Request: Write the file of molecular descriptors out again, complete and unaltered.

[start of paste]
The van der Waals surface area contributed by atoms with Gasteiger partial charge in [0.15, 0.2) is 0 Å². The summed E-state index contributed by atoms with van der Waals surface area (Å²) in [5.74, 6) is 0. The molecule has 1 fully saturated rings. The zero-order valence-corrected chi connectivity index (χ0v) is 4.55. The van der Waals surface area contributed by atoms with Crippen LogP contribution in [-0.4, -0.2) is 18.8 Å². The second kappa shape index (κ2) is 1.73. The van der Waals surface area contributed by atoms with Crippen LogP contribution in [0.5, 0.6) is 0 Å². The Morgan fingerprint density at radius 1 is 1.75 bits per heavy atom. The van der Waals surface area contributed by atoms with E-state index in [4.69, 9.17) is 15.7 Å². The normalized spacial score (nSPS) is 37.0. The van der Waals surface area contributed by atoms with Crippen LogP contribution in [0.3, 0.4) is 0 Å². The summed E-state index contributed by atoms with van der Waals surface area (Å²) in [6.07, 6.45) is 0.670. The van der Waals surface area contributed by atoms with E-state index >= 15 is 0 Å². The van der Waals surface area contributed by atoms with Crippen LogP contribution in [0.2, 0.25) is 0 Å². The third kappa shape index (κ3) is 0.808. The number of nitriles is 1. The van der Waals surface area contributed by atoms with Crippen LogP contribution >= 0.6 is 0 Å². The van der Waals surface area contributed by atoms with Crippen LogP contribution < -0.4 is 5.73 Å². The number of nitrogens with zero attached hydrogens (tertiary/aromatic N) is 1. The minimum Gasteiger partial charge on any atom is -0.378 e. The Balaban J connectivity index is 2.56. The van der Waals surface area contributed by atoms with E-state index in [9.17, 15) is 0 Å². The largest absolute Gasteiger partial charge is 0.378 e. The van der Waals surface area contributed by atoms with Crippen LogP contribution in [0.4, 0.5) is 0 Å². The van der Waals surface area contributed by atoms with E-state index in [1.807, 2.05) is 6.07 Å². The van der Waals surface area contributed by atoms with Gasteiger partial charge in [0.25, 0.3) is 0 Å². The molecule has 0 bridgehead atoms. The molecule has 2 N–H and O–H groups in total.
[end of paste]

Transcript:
The van der Waals surface area contributed by atoms with Gasteiger partial charge in [0.15, 0.2) is 0 Å². The summed E-state index contributed by atoms with van der Waals surface area (Å²) in [5.74, 6) is 0. The molecule has 1 fully saturated rings. The zero-order valence-corrected chi connectivity index (χ0v) is 4.55. The van der Waals surface area contributed by atoms with Crippen LogP contribution in [-0.4, -0.2) is 18.8 Å². The second kappa shape index (κ2) is 1.73. The van der Waals surface area contributed by atoms with Crippen LogP contribution in [0.5, 0.6) is 0 Å². The Morgan fingerprint density at radius 1 is 1.75 bits per heavy atom. The van der Waals surface area contributed by atoms with E-state index in [4.69, 9.17) is 15.7 Å². The normalized spacial score (nSPS) is 37.0. The van der Waals surface area contributed by atoms with Crippen LogP contribution in [0.3, 0.4) is 0 Å². The summed E-state index contributed by atoms with van der Waals surface area (Å²) in [6.07, 6.45) is 0.670. The van der Waals surface area contributed by atoms with E-state index >= 15 is 0 Å². The van der Waals surface area contributed by atoms with Crippen LogP contribution in [0.2, 0.25) is 0 Å². The third kappa shape index (κ3) is 0.808. The number of nitriles is 1. The van der Waals surface area contributed by atoms with Crippen LogP contribution >= 0.6 is 0 Å². The van der Waals surface area contributed by atoms with Crippen LogP contribution < -0.4 is 5.73 Å². The number of nitrogens with zero attached hydrogens (tertiary/aromatic N) is 1. The minimum Gasteiger partial charge on any atom is -0.378 e. The Balaban J connectivity index is 2.56. The van der Waals surface area contributed by atoms with E-state index in [9.17, 15) is 0 Å². The largest absolute Gasteiger partial charge is 0.378 e. The van der Waals surface area contributed by atoms with Crippen LogP contribution in [0.4, 0.5) is 0 Å². The van der Waals surface area contributed by atoms with E-state index in [1.807, 2.05) is 6.07 Å². The van der Waals surface area contributed by atoms with Gasteiger partial charge in [0.25, 0.3) is 0 Å². The molecule has 0 bridgehead atoms. The molecule has 2 N–H and O–H groups in total.